i’ve never been much for “new year’s resolutions” finding that they generally circle around the same topics–weight loss, working out more, spending less money, etc.–and land flat on their faces after a few months.
i am, however, a big of reflection on and reconsideration of one’s life and choices. and this time of the year, being the end of one and the beginning of another seems like a good time to conduct some deeper thinking.
for me, one the hardest things i’ve been contemplating has not been how much weight to lose or how to eat healthier or how many times this week i need to hit the gym (though goodness knows i need to do all three), but rather, how to prioritize.
prioritizing seems like such a basic concept. we learn it as children when we’re forced to choose to buy one toy over another because that’s all our meager allowances or birthday will cover. we have to weigh out the possibilities, to realize one has more value to us over the other. or when we have to consider that one choice will lead to peace, while the other will lead to punishment. we learn that prioritizing inevitably influences our behavior.
if it’s so elementary, then why do i, as a nearly-30-year-old, have so much trouble?
i remember in high school, having two jobs at the young age of 16. i initially started working at the local day care after school and that was great. the only flaw was that the kids went home by six, so i worked just 2 hours each day. eventually, i realized that the gas station across the street (i lived in the country so these were really the only two business in my “neighborhood”) was open until 10p, and they were looking for someone to close. i signed myself up, and went from the daycare at 6 to work another 4+ hours, closing up a gas station by myself.
i came home completely wasted with exhaustion, only to get up at 5:30a to go run a mile before school. i was a classic study in doing too much, and to this, i can’t even tell you why i did it. i didn’t save the money for college or need it for any dire reason. i just couldn’t figure out how to not do everything, and i didn’t have anyone telling me to sit still long enough to hear that faint voice inside that whispers to us what our priorities should be.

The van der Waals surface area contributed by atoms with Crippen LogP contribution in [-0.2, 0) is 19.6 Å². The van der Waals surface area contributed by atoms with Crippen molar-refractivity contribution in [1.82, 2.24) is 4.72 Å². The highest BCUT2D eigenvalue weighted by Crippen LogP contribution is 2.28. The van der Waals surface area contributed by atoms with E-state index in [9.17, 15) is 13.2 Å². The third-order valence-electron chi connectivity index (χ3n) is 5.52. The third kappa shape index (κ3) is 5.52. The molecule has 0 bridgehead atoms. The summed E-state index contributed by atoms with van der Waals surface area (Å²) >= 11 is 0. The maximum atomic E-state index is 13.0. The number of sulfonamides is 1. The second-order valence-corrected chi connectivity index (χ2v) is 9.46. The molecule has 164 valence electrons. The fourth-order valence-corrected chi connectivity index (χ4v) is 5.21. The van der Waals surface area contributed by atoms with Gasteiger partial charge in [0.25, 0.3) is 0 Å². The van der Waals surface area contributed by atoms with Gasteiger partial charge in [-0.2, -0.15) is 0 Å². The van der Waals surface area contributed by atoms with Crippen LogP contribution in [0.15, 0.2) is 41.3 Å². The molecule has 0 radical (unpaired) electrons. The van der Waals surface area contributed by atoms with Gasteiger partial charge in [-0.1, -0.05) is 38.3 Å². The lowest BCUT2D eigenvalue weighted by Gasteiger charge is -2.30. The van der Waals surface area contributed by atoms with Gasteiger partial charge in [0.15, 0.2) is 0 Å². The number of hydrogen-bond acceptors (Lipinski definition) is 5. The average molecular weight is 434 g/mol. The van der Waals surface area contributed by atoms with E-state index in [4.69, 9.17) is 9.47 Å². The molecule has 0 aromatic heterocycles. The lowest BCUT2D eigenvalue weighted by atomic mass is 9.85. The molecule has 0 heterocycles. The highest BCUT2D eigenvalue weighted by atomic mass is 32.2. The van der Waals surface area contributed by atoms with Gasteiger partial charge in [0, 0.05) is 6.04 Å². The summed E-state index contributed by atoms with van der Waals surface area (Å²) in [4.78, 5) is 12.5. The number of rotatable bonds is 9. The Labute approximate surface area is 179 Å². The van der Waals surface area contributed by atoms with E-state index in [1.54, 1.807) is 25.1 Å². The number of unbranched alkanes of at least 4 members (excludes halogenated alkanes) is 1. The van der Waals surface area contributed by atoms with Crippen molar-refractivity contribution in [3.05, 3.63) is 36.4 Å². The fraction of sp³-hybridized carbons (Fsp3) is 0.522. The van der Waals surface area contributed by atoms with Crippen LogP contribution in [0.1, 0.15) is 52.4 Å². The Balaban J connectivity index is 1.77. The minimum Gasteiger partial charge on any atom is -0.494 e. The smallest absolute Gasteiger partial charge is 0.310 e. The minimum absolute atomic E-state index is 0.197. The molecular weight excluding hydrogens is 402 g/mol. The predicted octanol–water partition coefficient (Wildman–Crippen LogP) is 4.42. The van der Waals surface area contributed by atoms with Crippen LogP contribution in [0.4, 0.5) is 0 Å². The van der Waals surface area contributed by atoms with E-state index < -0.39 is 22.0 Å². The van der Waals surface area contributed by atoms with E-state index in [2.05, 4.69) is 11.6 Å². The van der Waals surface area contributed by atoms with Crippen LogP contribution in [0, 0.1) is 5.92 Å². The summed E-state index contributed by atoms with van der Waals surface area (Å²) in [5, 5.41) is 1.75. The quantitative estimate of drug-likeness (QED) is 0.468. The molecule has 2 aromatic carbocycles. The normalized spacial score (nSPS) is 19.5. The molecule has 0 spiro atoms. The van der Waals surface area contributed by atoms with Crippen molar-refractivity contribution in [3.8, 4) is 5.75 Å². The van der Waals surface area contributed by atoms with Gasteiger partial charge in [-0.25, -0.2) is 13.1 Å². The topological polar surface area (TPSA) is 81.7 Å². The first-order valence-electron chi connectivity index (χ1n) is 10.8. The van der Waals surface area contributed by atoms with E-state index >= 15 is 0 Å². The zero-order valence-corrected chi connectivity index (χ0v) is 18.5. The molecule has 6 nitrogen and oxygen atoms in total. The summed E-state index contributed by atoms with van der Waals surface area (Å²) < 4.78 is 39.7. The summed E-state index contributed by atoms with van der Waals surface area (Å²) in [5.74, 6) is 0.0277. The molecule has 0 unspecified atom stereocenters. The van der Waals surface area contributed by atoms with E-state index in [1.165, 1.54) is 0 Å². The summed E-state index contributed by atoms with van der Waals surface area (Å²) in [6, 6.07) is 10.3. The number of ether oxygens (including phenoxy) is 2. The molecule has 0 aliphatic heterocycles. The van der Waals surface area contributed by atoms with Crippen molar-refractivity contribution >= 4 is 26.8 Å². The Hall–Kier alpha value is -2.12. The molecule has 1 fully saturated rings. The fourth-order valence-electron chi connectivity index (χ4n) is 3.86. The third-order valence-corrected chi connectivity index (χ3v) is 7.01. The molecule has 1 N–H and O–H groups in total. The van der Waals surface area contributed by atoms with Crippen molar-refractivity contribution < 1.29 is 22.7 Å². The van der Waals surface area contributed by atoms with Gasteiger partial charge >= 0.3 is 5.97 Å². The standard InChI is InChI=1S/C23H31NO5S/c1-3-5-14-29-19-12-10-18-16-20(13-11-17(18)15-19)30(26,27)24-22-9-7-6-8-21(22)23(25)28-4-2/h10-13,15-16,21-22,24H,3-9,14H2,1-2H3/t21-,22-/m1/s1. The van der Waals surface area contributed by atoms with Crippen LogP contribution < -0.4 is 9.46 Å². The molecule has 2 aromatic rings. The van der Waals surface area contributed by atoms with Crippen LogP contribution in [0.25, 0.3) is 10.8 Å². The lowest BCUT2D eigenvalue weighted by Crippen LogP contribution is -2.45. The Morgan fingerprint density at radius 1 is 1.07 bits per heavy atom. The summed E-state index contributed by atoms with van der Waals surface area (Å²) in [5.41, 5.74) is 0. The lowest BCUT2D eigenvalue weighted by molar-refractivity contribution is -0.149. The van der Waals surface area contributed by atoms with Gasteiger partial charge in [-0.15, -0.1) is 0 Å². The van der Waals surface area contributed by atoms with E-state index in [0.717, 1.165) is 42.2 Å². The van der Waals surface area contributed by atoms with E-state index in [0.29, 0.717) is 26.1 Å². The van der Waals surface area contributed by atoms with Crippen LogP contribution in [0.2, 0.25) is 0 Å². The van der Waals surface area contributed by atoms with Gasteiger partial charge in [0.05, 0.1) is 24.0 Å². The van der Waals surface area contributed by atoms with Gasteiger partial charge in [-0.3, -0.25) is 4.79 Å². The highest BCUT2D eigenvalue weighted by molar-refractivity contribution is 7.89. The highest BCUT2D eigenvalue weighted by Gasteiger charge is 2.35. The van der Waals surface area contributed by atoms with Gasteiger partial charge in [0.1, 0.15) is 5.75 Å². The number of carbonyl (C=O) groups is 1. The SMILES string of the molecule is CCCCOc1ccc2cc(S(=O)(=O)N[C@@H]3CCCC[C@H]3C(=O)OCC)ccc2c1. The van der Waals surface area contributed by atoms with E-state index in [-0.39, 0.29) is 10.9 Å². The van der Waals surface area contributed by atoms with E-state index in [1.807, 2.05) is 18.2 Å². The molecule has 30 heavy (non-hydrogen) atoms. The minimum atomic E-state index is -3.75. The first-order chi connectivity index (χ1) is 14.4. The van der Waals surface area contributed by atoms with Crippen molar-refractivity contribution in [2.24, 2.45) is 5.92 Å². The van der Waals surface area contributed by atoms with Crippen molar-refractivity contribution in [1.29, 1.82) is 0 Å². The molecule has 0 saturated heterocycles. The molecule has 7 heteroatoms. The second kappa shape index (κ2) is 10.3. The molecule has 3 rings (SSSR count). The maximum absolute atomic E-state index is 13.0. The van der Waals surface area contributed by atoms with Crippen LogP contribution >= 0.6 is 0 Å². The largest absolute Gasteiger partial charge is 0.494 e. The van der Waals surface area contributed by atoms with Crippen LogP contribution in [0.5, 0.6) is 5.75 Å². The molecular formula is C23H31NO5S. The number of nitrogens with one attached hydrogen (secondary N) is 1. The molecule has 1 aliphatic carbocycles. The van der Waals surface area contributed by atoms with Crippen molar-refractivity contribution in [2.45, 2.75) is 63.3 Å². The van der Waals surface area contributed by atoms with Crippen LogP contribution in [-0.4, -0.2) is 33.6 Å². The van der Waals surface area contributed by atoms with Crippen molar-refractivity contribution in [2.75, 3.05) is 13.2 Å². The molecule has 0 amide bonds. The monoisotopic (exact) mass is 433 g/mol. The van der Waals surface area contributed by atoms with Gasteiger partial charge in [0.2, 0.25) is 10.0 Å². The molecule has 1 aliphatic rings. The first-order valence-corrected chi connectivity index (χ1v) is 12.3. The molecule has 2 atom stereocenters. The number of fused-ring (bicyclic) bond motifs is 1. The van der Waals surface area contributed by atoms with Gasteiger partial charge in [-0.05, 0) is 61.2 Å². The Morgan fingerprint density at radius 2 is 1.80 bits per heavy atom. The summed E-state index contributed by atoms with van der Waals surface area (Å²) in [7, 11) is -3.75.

the running and the doing too much and the stretching myself to thin has continued into my adulthood as i’ve struggled time and time again to understand what my values, and therefore, my priorities should be. i think the hardest thing i’ve had to digest is that “prioritizing” doesn’t only mean that you give more time/energy/attention to one thing over another. sometimes it means you give up that other thing altogether. even if it’s a really amazing thing. that truth hit me one morning recently, and sank deep into the pit of my stomach like a dead weight.
i came to a bit of a crossroads yesterday at work, where i had to seriously begin to consider what, exactly, my values and goals are in this season of life, and where, then, my priorities should lie. i still haven’t come to a clear conclusion but a stark reality has emerged: i’m still doing too much.
and so, in this season of making resolutions to do more, i find that my aim must be to do less.
i look around at the people i consider successful in my life, and one the key common factors in each of them is that they took something they were good at and loved, and made it their one, sole focus. they developed it, and stuck by it, even in the hard times that told them they would never be successful, or the boring times that told them they could have more fun somewhere else.
they honed in and focused and, above all, committed. that’s what i need. to take an honest inventory of my life. where it is and where i want it to be. and then make a plan to get there. hunker down and do, as a wise person once told me, “what is mine to do.”
that is my goal for this new year.